What does help me is letting go and realizing that the panic is something I have to go through, and realizing that when I am on the other side I will be okay. And that there is nothing wrong with what I am doing or going through. It is just the way I am. So in a way I am using positive talk, but not in the traditional sense. I am not finding a false statement or belief that needs change and fixing it. Instead I am self-soothing and reminding myself I will be okay regardless of how I feel at the moment.

I use my thoughts as more of a security blanket. The best thing for me to do in times of anxiety is not to retrain my brain to talk better to me, but to retrain me to treat my brain better. The key being letting go and acceptance.

3. Thinking if I am more self-aware I will be able to control my thoughts and/or anxiety:

I can’t control myself sometimes. I thought if I read enough and studied enough that I could reprogram who I am at a core level. To a degree, spiritually and perhaps energetically, and maybe even genetically, I might be able to alter myself, depending on what doctrine I deem to hold some semblance of truth, but overall I cannot change this elemental core of Aspergers; and if I feasibly can, the answer repeatedly stealthily eludes me.

I have tried every way imaginable to knock some sense into me when I go into a mode of shutdown, and there is nothing I can do, beyond pushing through the uncomfortable emotions.

When my anxiety is high, I become immobile. I cannot do simple tasks. I become extremely fatigued and unable to think in a linear fashion. I become trapped in a cycle or loop of thought. I can step back and see myself doing this. And the odd part is, I know what tools to implement that should supposedly pull myself out, but I also know they won’t work on me. I have tried. Nothing works to stop the anxiety when it is in full swing. It is like I have to go through the tunnel of darkness to come out cleansed and regenerated at the other end.

Days filled with too much sensory overload lead to days of shutdown. During this time life seems bleak and not worth living; however, it does not feel hopeless. I feel fed up more than anything, and exhausted by thought and life. My good hours are usually from when I wake up until mid-day. By mid-afternoon, I often become overwhelmed. This is when I can do little more than sit on the couch. I cannot listen to someone talk for long. It is like I am a computer and all my memory has been filled up. There is no more room left for input.

I have thought to scribe a list to remind myself during the high-anxiety, shut down times of what I need to do to feel better. However, when I am in shutdown, I know that no list of any sort will help. It doesn’t matter that I know why I am overwhelmed and exhausted. My brain is in lockdown. I am protecting myself from short circuiting. The last thing I need is logic or steps to follow. This cognitive reasoning only leads me into further shutdown and retreat, further bombarded by the outside. The only method that works for me is releasing control and letting myself go through the emotional process. If I do not let myself retreat, I will likely have a meltdown, in where I shout and cry. I need time to decompress and be alone. Time to process and discard of my abundance of emotions and thoughts.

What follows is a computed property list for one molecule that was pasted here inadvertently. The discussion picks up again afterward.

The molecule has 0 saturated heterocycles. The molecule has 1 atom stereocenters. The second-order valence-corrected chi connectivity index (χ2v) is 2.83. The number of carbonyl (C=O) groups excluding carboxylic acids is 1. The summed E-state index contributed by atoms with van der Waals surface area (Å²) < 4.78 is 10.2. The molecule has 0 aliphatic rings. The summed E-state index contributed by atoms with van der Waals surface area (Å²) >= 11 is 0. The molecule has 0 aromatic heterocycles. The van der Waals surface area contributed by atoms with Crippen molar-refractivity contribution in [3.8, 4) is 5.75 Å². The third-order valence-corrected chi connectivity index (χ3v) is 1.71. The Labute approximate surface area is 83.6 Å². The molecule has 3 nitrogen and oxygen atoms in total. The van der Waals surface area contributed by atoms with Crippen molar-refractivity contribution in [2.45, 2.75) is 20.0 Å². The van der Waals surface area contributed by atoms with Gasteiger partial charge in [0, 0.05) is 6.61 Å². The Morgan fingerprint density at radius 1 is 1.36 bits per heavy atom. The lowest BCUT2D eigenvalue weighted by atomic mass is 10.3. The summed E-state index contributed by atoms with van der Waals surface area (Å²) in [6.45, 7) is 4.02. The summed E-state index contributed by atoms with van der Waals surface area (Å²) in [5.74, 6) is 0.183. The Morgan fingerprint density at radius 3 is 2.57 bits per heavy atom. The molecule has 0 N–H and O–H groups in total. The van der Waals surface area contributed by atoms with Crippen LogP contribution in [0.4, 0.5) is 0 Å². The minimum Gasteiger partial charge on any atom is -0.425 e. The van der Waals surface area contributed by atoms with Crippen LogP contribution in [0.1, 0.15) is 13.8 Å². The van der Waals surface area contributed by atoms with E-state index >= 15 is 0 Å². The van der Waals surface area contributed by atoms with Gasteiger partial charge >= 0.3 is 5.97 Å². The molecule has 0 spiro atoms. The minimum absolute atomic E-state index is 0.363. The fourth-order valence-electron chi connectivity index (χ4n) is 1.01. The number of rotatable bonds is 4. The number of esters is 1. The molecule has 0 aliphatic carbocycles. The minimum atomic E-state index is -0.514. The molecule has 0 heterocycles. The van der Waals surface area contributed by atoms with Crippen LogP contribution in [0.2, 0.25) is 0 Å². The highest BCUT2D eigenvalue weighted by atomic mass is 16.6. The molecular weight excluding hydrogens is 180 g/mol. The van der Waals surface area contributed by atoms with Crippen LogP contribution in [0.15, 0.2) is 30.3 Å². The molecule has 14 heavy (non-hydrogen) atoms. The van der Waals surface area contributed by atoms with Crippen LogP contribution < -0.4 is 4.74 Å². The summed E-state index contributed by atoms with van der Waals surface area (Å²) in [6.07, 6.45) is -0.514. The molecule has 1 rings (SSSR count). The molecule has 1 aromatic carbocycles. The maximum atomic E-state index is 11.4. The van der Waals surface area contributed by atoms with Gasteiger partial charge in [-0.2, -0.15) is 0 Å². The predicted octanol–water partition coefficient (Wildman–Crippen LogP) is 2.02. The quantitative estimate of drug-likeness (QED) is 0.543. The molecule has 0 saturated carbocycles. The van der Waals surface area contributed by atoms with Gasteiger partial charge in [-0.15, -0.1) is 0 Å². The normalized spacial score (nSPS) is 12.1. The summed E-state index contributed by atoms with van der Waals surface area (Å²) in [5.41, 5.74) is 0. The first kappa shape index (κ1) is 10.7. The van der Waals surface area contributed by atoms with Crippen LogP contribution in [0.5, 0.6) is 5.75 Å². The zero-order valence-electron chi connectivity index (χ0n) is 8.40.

4. Thinking that by knowing I have Aspergers I will be more likely able to change myself.:

With self-recognition of Aspergers my behaviors have shifted, but I haven’t changed. Before I didn’t understand my emotions. Before a major event, like a party at our house, when I didn’t know I had Aspergers, I would get extremely controlling and high-strung. I would order my husband around and start arguments. I would create chaos so I could release the tremendous fear building up inside of me. I didn’t know the fear was from thoughts of the upcoming events. My husband would often ask me why I was so angry and touchy before a party. I didn’t know. I thought I was a controlling person and needed everything to go my way to be happy. The problem was I knew innately I didn’t want to be a controlling person and I was never happy, regardless.

It wasn’t until I realized I had Aspergers that my behavior changed. Now, before an event, I no longer subconsciously create drama so I can release emotion. I didn’t consciously decide to change this; the change happened naturally with the discovery of my Aspergers. Now, I am hyper-aware of why I am upset. I recognize my emotions in detail and the triggers that set me into a state of anxiety. It might seem that knowing myself more would make the anxiety level decrease, but actually the anxiety is more intensified, because I am no longer subconsciously utilizing displacement. I am not displacing my own dread about an event into another event. I am not using or finding a scapegoat. I am not creating drama in order to diffuse my own tension. Instead tension keeps building and I have no way to release it.

Now that I am more aware of my own behavior and emotions, and the triggers, I do much more stimming, e.g., I flick my nails, flap my hands, clear my throat, click my teeth, and so forth. I also have anxiety dreams related to a planned event. And the day of the event, I have extreme fluctuations of emotions, and sometimes physical symptoms such as hives and/or stomach aches. I am now taking in the full of the experience and my body is responding. I don’t know if this is better or worse than the displacement. What is also happening is instead of “freaking out” before an event, I am often “freaking out” after the event. I feel very much like a child who holds herself together for the better part of the day, only to go home and have a meltdown.